High Velocity Nasal Insufflation (HVNI) is Mask-Free Noninvasive Ventilation pioneered by Vapotherm® for the treatment of undifferentiated respiratory distress in spontaneously breathing patients. Here are a few benefits that hospitals, clinicians, and their patients may experience with this breakthrough at the frontlines of respiratory care.
1. Clinical Efficacy of NiPPV, but Without the Mask
In a multi-center, randomized, controlled trial published in 2018 in the Annals of Emergency Medicine, Doshi and colleagues conclude that HVNI is a viable alternative to non-invasive positive pressure ventilation (NiPPV). The trial enrolled adults presenting in the Emergency Department in undifferentiated respiratory distress, and showed statistically equivalent outcomes in avoiding intubations, (Figure 1). This study was conducted on Vapotherm’s Hi-VNI® Technology, which as of the time of this writing has the only mask-free system cleared by the Food and Drug Administration (FDA) for the treatment of undifferentiated respiratory distress in spontaneously breathing patients.
2. Caring for Patients who Can’t or Won’t Wear a Mask
Patients with mask-intolerance due to anxiety, nausea or facial hair present a familiar problem to clinicians prescribing NiPPV to relieve respiratory distress. Studies show that more than 30% of NIV failure is attributed to patients who are mask-intolerant. Techniques for reducing anxiety such as coaching, or sitting with patients, may increase intensity of care. Additionally, patients failing NiPPV and having to be intubated results in both increased risks and costs. Hi-VNI Technology offers a viable, mask-free alternative to NiPPV, particularly for the mask-intolerant patient.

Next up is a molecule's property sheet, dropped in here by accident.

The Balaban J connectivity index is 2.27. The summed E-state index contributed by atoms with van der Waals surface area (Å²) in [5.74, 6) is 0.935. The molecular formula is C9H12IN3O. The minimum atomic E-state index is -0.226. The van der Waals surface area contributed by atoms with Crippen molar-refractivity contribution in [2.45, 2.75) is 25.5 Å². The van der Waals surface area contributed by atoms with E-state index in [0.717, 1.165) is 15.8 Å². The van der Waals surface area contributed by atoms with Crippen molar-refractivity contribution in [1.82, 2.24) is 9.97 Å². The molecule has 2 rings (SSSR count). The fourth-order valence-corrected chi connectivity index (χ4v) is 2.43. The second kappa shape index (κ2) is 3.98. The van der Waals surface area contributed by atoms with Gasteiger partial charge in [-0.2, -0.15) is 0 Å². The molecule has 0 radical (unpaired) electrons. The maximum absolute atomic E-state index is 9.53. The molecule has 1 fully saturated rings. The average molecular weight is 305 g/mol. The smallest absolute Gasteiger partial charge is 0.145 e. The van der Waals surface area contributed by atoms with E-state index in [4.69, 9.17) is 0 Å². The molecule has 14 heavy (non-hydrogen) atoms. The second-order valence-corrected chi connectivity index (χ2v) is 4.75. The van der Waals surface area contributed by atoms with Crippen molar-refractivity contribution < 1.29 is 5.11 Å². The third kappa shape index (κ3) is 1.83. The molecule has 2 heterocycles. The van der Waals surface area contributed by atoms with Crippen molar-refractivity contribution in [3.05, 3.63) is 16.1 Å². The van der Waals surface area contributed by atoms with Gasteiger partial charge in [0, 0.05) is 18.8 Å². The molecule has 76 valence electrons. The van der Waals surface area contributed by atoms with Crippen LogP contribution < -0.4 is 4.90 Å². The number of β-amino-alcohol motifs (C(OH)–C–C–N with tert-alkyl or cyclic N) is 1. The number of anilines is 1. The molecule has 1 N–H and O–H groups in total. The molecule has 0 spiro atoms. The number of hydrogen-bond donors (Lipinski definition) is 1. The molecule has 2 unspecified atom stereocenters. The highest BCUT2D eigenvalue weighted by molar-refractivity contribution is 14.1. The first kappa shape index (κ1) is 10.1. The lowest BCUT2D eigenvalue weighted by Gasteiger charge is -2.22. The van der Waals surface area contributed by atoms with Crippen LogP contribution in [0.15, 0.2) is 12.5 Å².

Figure 2 illustrates just such a case of an NiPPV intolerant patient placed on Hi-VNI Technology. You can read the full case study here.
3. Greater Patient Comfort via a Simple Mask-Free Interface
HVNI delivered with Hi-VNI Technology is a gentle, easy to tolerate respiratory treatment that allows patients to eat, drink, and take oral medications while receiving respiratory support. The mask-free interface enables easy communication with clinicians and family members, all of which may lead to greater compliance with the treatment. The lack of a tight-fitting mask may also lead to fewer hospital acquired pressure injuries.
4. Ability to Transfer and Ambulate Patients Without Compromising Respiratory Support
The Vapotherm Transfer Unit (VTU) allows for in-hospital transfers as well as user-friendly patient ambulation while the patient still received full respiratory support.
In the ED the ability to move patients on therapy can greatly improve workflow. For one hospital’s success story using Hi-VNI Technology with the VTU to streamline workflow streamlining thanks to read about Norman Regional Hospital — one of the five busiest Emergency Departments in Oklahoma.
5. A User-Friendly De-Escalation Therapy
You want to know fast if a respiratory support modality will work for a particular patient. The faster you stabilize the better. With Hi-VNI Technology you can safely start patients at high flow rates to rescue fast, and then titrate down for comfort and clinical effect. Unlike the tightly strapped on mask of NiPPV, the non-occlusive Hi-VNI cannula creates an open system interface with the patient, and as a result, there is little risk of generating inadvertent excess pressure. Instead of starting low and turning therapy up for effect, you can safely start high and turn down on response.
Figure 3 illustrates the degree to which clinicians in Doshi and colleagues’ study rated Hi-VNI Technology patient response compared to NiPPV.
Learn more about Hi-VNI Technology
 Doshi, Pratik et al. High-Velocity Nasal Insufflation in the Treatment of Respiratory Failure: A Randomized Clinical Trial. Annals of Emergency Medicine, 2018. https://www.ncbi.nlm.nih.gov/pubmed/29310868
 Carron M. et al. Complications of non-invasive ventilation techniques: a comprehensive qualitative review of randomized trials. British Journal of Anaesthesia. 110(6):896-914. (2013) https://www.ncbi.nlm.nih.gov/pubmed/23562934